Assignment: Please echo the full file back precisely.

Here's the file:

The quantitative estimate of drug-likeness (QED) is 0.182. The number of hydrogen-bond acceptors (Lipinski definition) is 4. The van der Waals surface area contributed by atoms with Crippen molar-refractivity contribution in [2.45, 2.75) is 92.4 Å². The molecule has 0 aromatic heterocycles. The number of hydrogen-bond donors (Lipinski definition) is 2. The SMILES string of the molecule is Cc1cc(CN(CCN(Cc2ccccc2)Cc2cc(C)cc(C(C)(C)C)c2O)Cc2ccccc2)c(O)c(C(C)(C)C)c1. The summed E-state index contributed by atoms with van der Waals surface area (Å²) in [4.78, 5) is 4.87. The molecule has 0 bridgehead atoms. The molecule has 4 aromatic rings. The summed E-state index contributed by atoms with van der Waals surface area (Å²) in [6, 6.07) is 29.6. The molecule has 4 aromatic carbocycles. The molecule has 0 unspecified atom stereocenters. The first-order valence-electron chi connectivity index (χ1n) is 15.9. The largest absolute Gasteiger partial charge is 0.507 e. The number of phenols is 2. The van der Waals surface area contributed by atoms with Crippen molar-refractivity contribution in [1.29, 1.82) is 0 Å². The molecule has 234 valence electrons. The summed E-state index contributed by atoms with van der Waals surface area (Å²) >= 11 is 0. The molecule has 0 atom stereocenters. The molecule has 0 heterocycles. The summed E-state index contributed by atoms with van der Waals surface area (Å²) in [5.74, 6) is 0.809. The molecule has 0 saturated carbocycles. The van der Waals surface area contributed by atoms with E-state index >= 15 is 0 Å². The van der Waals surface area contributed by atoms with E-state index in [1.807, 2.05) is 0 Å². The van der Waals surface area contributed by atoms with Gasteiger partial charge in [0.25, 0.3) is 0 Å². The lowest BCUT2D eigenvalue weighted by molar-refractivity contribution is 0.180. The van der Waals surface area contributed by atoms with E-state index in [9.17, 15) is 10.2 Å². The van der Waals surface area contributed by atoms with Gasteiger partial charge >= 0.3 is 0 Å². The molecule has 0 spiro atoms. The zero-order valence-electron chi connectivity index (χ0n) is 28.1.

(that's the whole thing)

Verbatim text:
The quantitative estimate of drug-likeness (QED) is 0.182. The number of hydrogen-bond acceptors (Lipinski definition) is 4. The van der Waals surface area contributed by atoms with Crippen molar-refractivity contribution in [2.45, 2.75) is 92.4 Å². The molecule has 0 aromatic heterocycles. The number of hydrogen-bond donors (Lipinski definition) is 2. The SMILES string of the molecule is Cc1cc(CN(CCN(Cc2ccccc2)Cc2cc(C)cc(C(C)(C)C)c2O)Cc2ccccc2)c(O)c(C(C)(C)C)c1. The summed E-state index contributed by atoms with van der Waals surface area (Å²) in [4.78, 5) is 4.87. The molecule has 0 bridgehead atoms. The molecule has 4 aromatic rings. The summed E-state index contributed by atoms with van der Waals surface area (Å²) in [6, 6.07) is 29.6. The molecule has 4 aromatic carbocycles. The molecule has 0 unspecified atom stereocenters. The first-order valence-electron chi connectivity index (χ1n) is 15.9. The largest absolute Gasteiger partial charge is 0.507 e. The number of phenols is 2. The van der Waals surface area contributed by atoms with Crippen molar-refractivity contribution in [1.29, 1.82) is 0 Å². The molecule has 234 valence electrons. The summed E-state index contributed by atoms with van der Waals surface area (Å²) >= 11 is 0. The molecule has 0 atom stereocenters. The molecule has 0 heterocycles. The summed E-state index contributed by atoms with van der Waals surface area (Å²) in [5.74, 6) is 0.809. The molecule has 0 saturated carbocycles. The van der Waals surface area contributed by atoms with E-state index >= 15 is 0 Å². The van der Waals surface area contributed by atoms with E-state index in [1.807, 2.05) is 0 Å². The van der Waals surface area contributed by atoms with Gasteiger partial charge in [0.25, 0.3) is 0 Å². The lowest BCUT2D eigenvalue weighted by molar-refractivity contribution is 0.180. The van der Waals surface area contributed by atoms with E-state index in [9.17, 15) is 10.2 Å². The van der Waals surface area contributed by atoms with Gasteiger partial charge >= 0.3 is 0 Å². The molecule has 0 spiro atoms. The zero-order valence-electron chi connectivity index (χ0n) is 28.1.